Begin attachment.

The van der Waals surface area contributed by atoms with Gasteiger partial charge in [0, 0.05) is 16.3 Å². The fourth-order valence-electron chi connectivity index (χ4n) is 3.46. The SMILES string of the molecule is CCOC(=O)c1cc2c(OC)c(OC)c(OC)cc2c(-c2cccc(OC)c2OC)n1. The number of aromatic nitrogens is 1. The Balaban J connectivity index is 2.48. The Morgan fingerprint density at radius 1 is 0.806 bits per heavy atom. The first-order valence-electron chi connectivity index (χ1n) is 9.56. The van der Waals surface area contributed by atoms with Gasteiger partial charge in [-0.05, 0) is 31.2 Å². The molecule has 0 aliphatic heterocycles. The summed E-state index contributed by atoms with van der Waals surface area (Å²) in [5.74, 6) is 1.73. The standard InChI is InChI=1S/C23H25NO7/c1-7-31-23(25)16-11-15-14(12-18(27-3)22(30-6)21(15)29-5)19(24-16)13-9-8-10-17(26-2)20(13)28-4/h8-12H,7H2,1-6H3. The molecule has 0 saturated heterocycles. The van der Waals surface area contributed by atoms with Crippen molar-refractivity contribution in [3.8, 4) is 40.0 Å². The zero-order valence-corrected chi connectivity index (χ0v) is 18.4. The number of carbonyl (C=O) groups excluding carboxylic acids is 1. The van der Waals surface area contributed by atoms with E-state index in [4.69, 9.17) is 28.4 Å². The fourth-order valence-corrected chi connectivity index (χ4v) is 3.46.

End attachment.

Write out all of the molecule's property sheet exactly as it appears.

The van der Waals surface area contributed by atoms with Gasteiger partial charge in [0, 0.05) is 16.3 Å². The fourth-order valence-electron chi connectivity index (χ4n) is 3.46. The SMILES string of the molecule is CCOC(=O)c1cc2c(OC)c(OC)c(OC)cc2c(-c2cccc(OC)c2OC)n1. The number of aromatic nitrogens is 1. The Balaban J connectivity index is 2.48. The Morgan fingerprint density at radius 1 is 0.806 bits per heavy atom. The first-order valence-electron chi connectivity index (χ1n) is 9.56. The van der Waals surface area contributed by atoms with Gasteiger partial charge in [-0.05, 0) is 31.2 Å². The molecule has 0 aliphatic heterocycles. The summed E-state index contributed by atoms with van der Waals surface area (Å²) in [5.74, 6) is 1.73. The standard InChI is InChI=1S/C23H25NO7/c1-7-31-23(25)16-11-15-14(12-18(27-3)22(30-6)21(15)29-5)19(24-16)13-9-8-10-17(26-2)20(13)28-4/h8-12H,7H2,1-6H3. The molecule has 0 saturated heterocycles. The van der Waals surface area contributed by atoms with Crippen molar-refractivity contribution in [3.8, 4) is 40.0 Å². The zero-order valence-corrected chi connectivity index (χ0v) is 18.4. The number of carbonyl (C=O) groups excluding carboxylic acids is 1. The van der Waals surface area contributed by atoms with E-state index in [4.69, 9.17) is 28.4 Å². The fourth-order valence-corrected chi connectivity index (χ4v) is 3.46.